Friday, 25 September 2009

Never alone

Allowing thoughts to dwell on our friendships is a natural part of belonging to a particular place at a particular time. It is a normal response to our experience of being part of a community of people whose lives are based within that same time and place. Even people who spend much of their time alone have a need for contact with others, however rarely it is felt as a need, and in many cases their solitude may be bearable only because they have the sustaining knowledge of long-lasting friendships.
René Voillaume, who, in 1933, led of a small group of seminarians from Paris to make their base at the edge of the Sahara, and who called themselves the Little Brothers of Solitude, wrote: 'Friendship is something so great and splendid that it is probably indispensable for human perfection. I find it hard to believe that a man without friends can be perfect; at any rate, I am sure he will be profoundly unhappy. Without a friend a man is imprisoned within himself.' (Brothers of Men.)
Unlike Charles de Foucauld, whose life and death in the Sahara was the inspiration for the group, René was accompanied by friends. His words may well have been born of the sense of loss found in merely imagining their absence in such an inhospitable place, and, beyond that, glimpsing for a moment the utter loneliness of such a life without any friend at all, anywhere.

If a man without a friend is indeed imprisoned within himself, it is because it is only with a true friend that he can share the truth about himself, the reality of his experience of this life, and his hopes and fears about what has yet to come. But however indispensable friends may be to some of us, the belief that we cannot survive without them is at the same time an admission of the weakness of our faith.
Solitude is not a prison, and should not be a source of fear; it is a freedom, and our movement towards perfection is enabled far more in that freedom than by human companionship and encouragement. The value of time spent alone is inseparable from the building of relationships within the community; everything communal is based on what men and women have already received as individuals, and the most valuable knowledge and presence we can bring to the communal table is fruit of our own discovery of who we really are. Our real self is what the community needs, and is what the world is waiting for.
However great the contribution of others may be in our journey toward self discovery, the discovery itself, and the realization of what we find and learn, takes place within the mind and heart of the person who rises into life in our time spent alone. We may mature and blossom within a community, bearing fruit in the presence of others, but the seed will have been germinated in isolation, and nurtured in our times of solitude. And once we have been brought to fruition among people, we may find ourselves longing to leave them behind again, until, refreshed and newly empowered, we are called back to take our place among them once more. Jesus’ own life repeatedly demonstrates this pattern to us.

It is our awareness, not of our long-lasting human friendships, but of the everlasting friendship of God through the companionship of Jesus and the presence of the Holy Spirit that sustains us in our solitude.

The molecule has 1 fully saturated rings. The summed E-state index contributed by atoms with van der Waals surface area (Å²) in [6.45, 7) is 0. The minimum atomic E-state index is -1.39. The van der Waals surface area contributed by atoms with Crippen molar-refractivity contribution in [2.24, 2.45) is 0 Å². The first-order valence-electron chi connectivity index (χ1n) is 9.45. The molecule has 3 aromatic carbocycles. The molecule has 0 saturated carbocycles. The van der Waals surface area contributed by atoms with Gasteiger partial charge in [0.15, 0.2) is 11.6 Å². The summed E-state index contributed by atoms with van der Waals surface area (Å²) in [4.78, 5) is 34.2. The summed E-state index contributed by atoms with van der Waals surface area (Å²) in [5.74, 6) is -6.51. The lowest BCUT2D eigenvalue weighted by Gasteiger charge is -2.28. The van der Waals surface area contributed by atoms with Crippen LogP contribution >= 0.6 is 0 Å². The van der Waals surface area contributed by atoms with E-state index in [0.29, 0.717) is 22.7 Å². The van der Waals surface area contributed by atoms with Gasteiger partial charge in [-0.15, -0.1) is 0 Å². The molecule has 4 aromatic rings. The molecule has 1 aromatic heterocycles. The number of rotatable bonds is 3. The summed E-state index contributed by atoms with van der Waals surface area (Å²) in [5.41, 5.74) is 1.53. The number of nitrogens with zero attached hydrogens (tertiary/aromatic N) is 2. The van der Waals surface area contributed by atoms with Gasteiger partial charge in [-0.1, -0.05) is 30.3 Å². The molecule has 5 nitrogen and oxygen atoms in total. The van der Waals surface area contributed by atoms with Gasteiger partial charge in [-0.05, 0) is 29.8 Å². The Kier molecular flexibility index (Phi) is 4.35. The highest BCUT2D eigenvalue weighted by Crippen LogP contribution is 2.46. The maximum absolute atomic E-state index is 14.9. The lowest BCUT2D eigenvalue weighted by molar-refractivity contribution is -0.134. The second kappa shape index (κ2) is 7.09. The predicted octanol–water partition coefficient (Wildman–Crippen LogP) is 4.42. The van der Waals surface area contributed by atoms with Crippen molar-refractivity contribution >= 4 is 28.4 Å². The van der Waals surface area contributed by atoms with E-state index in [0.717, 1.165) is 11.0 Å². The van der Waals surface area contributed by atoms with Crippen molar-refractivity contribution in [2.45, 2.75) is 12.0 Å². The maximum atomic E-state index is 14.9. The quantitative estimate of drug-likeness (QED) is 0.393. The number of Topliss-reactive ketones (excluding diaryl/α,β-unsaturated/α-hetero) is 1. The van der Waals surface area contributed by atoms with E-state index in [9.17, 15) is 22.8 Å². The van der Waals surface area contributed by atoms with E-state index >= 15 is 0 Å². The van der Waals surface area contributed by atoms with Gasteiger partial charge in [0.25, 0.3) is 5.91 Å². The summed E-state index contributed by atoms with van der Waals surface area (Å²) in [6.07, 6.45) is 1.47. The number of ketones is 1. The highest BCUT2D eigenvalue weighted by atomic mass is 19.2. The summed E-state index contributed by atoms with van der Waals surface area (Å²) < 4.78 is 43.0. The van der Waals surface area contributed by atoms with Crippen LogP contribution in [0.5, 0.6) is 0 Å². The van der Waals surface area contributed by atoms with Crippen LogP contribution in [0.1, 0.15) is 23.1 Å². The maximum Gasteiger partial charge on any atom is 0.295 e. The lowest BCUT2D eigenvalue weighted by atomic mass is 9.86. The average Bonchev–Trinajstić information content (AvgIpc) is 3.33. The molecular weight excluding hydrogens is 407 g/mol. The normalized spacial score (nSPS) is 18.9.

Thomas Merton, a Trappist monk who found himself increasingly called into time spent alone, instructs us – ‘Do not flee to solitude from community. Find God first in the community, then he will lead you to solitude.’ (Thoughts in Solitude.)
The shape of my journey is not accurately described by those words, but something within me recognizes them as being applicable to my own experience. Much of the first forty years of my life were spent in a form of solitude. I am who I am, and have not only learned a great deal about who I am, but have learned to value the person I have found within. An awareness of the presence of God and of our value in His eyes, cannot help but lead to our valuing ourselves, and in that one altered way of seeing the worth of our lives lies the key to our transformation from loneliness to fruitful solitude.

It is loneliness, not solitude, that is the prison. Many of us have experienced solitude as a form of heaven, and far too many know loneliness as a form of hell, especially when in the midst of crowds who neither see nor hear them. Heavenly solitude is filled with awareness of the presence of God, and needs no other. Hellish loneliness may be filled with the presence of people but is completely devoid of any consciousness of God’s presence: awareness of His and Her love, comfort, forgiveness, strength, friendship, companionship, acceptance, guidance – whatever we most desperately need – eludes us. God is no closer in the one than in the other: the Spirit of God is abroad throughout the world, present to every one of us. It is not the Presence which varies, and nor does it avoid or exclude anyone; the difference – and what a profound difference it is – is between one person’s awareness and another’s lack of it.

Our needs may point us towards a potential reliance on God; that potential may lead us to faith in His existence; and faith will open doors as yet unseen, yielding the awareness that ‘Bidden or not bidden, God is present.’ (Desiderius Erasmus).

About Me

Who I am should be, and should remain, of little consequence to you. Who you are is what matters; who you are meant to be is what should matter most to you. In coming closer to my own true self, I have gradually been filled with the near inexpressible: I have simply become "brim full", and my words to you are drawn from those uttered within myself, as part of an undeniable overflowing that brings a smile to my every dusk, and to my every new dawn.
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